Tonight I saw the newly released Romeo & Julietesque romantic comedy zombie-style, Warm Bodies. Among the throngs of hormone imbalanced, emotionally unstable, kick the back of your effing seat teenagers, sat a friend and myself. Since I have not read the book, I wasn’t sure exactly what to expect other than the dry zombie wit of the main character, R (Nicholas Hoult), seen in the previews. This film definitely paid homage to Shakespeare but instead of having our star-crossed lovers submit to death as a means to show the strength of their love, R and Julie (Teresa Palmer) fight against death at every turn to bring love to all people and corpses.
Brief premise overview: zombie apocalypse has occurred; zombie R saves Julie, their love changes R (and other zombies) back into a human. The humor is well done mostly through the inner dialogue of our zombie hero but the best lines go to his friend, M (Rob Corddry). “Bitches, man.” Followed up shortly thereafter with “F#$% yeah.” Although this crude language may offend some, this is basically all of the profanity used in the film. I could ramble on about all the parallels between Romeo & Juliet and Warm Bodies but I think that’s a little too Film Studies for a review. I will, however, mention that this film had a fairly clear social commentary serving as a theme about our inability to connect, communicate, and feel in the current state of our world. We are zombies to our technology and that is how we avoid human interaction thus numbing our ability to emote. Heavy…f*$% yeah.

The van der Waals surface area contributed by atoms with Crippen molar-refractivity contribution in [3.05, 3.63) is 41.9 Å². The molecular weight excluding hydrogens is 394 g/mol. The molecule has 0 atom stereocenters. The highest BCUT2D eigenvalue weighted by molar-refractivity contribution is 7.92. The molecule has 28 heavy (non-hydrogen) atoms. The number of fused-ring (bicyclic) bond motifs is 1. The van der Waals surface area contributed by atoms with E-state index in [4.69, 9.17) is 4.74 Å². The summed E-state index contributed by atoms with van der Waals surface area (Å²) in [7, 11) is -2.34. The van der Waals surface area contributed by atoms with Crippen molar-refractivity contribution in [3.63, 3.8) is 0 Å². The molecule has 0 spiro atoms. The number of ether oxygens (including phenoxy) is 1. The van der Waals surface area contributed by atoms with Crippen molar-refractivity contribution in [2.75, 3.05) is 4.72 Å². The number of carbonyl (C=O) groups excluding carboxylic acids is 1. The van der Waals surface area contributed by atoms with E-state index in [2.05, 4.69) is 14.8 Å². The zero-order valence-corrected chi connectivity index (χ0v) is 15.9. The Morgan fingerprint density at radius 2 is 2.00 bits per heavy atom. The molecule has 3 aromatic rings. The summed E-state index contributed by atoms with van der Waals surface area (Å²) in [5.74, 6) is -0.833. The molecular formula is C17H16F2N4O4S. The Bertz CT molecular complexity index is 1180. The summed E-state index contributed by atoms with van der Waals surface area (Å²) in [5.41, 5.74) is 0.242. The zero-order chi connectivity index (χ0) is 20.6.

I have a one issue with the zombie behavior pre-heart warming changes in this film. Zombies don’t talk, ever. Although I can buy into the possibility that they could grunt out one word here and there, I don’t believe that they could spit out full sentences. There is too much intelligent dialogue between zombies, I think that if the actors were strong enough all they would need is one word and an emotive face to get their point across. I think the screenwriters (and novel writer) were a little too liberal with the zombie lines.
That being said, I appreciated the new spin on our current cultural obsession with the undead. I fancy myself a bit of a zombie expert at this point as I cover The Walking Dead for The Daily Quirk and I’ve seen all the benchmark zombie movies ever made; yet I do not believe the zombie apocalypse is coming. So, you can trust that I’m assessing this film with full zombie knowledge without all the obsession thus reasonably unbiased.
I can also report that every teenybopper within earshot loved this film. Maybe a little too much for my taste but I highly recommend it for the 14 to 18 age group. As for us adults, it is cute and funny with enough emotion for the ladies and lots of guns/violence for the men. I recommend it for a date or a night of brainless movie fun. Mmmmm…brains.